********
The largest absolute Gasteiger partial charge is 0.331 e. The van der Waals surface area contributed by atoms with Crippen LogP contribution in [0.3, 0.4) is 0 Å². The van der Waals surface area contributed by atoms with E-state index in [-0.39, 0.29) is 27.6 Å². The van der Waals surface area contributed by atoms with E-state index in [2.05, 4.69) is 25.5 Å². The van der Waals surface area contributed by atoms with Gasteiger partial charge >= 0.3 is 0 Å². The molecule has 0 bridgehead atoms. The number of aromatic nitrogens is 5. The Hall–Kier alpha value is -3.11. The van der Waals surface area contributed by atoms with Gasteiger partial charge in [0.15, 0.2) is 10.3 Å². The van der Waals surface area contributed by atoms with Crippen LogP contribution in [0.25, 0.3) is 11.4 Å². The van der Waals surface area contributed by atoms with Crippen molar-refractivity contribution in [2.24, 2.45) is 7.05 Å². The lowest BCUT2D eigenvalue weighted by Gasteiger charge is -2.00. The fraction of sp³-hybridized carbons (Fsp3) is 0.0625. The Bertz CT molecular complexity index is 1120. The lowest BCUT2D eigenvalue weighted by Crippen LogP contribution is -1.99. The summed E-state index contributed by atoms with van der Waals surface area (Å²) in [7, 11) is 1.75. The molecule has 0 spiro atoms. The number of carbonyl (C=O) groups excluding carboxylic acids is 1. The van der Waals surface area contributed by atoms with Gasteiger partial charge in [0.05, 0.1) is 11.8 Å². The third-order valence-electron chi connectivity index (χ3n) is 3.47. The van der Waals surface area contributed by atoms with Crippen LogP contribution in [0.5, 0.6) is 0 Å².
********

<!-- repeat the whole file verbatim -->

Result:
The largest absolute Gasteiger partial charge is 0.331 e. The van der Waals surface area contributed by atoms with Crippen LogP contribution in [0.3, 0.4) is 0 Å². The van der Waals surface area contributed by atoms with E-state index in [-0.39, 0.29) is 27.6 Å². The van der Waals surface area contributed by atoms with E-state index in [2.05, 4.69) is 25.5 Å². The van der Waals surface area contributed by atoms with Gasteiger partial charge >= 0.3 is 0 Å². The molecule has 0 bridgehead atoms. The number of aromatic nitrogens is 5. The Hall–Kier alpha value is -3.11. The van der Waals surface area contributed by atoms with Gasteiger partial charge in [0.15, 0.2) is 10.3 Å². The van der Waals surface area contributed by atoms with Crippen LogP contribution in [0.25, 0.3) is 11.4 Å². The van der Waals surface area contributed by atoms with Crippen molar-refractivity contribution in [2.24, 2.45) is 7.05 Å². The lowest BCUT2D eigenvalue weighted by Gasteiger charge is -2.00. The fraction of sp³-hybridized carbons (Fsp3) is 0.0625. The Bertz CT molecular complexity index is 1120. The lowest BCUT2D eigenvalue weighted by Crippen LogP contribution is -1.99. The summed E-state index contributed by atoms with van der Waals surface area (Å²) in [7, 11) is 1.75. The molecule has 0 spiro atoms. The number of carbonyl (C=O) groups excluding carboxylic acids is 1. The van der Waals surface area contributed by atoms with Gasteiger partial charge in [0.05, 0.1) is 11.8 Å². The third-order valence-electron chi connectivity index (χ3n) is 3.47. The van der Waals surface area contributed by atoms with Crippen LogP contribution in [0.5, 0.6) is 0 Å².